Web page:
A children's classic gets the Michael Jackson treatment: lightened skin, fancy new dress, a bit of (editorial) cosmetic...

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THE STORY OF LITTLE BABAJI

A children's classic gets the Michael Jackson treatment: lightened skin, fancy new dress, a bit of (editorial) cosmetic surgery and voila! Fine old wine in a new bottle. The text remains the same (less the American edition's preface), except that Black Sambo, Black Mumbo, and Black Jumbo are given what are billed as ""authentic Indian names""--Little Babaji, Mamaji, and Papaji--that are still appropriately ingenuous, but considerably less loaded. Marcellino (The Pelican Chorus, 1995, etc.) provides illustrations far more polished than the originals, ably capturing both the story's true setting and its glorious silliness. Little Babaji, looking like a glossy teak marionette, faces a succession of huge, luxuriously supple tigers whose eventual meltdown provides him, Papaji, and sari-clad Mamaji with a supper of pancakes--and ""Little Babaji ate a Hundred and Sixty-Nine, because he was so hungry."" Offered in a square format about an inch higher than the diminutive original, this remake combines a star illustrator and a story with proven appeal: You can't beat it.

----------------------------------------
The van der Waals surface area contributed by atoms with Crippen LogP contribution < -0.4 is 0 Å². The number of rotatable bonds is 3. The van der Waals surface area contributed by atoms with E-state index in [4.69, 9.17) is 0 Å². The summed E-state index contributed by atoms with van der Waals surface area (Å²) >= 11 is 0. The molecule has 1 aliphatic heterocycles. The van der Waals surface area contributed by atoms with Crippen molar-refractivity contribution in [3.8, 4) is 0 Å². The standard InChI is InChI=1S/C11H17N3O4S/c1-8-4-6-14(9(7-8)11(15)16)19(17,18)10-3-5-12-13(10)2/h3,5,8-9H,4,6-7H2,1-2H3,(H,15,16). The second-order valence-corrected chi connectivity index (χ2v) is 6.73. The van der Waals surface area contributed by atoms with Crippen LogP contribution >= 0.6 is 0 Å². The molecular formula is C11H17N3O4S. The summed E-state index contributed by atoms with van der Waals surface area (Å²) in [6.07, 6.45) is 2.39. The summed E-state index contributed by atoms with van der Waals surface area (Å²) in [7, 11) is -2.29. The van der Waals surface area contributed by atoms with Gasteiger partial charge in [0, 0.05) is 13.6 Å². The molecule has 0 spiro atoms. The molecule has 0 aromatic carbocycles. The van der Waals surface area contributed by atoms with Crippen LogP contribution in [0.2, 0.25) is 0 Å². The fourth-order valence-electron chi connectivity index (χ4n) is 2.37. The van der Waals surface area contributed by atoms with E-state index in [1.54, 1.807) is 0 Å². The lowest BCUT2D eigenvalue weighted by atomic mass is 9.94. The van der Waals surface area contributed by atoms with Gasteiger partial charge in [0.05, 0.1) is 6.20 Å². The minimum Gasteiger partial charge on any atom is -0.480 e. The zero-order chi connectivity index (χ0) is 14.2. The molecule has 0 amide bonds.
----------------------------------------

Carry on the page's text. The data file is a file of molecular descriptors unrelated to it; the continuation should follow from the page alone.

Pub Date: Sept. 1, 1996

ISBN: N/A

Page Count: 72

Publisher: HarperCollins

Review Posted Online: N/A

Kirkus Reviews Issue: Aug. 15, 1996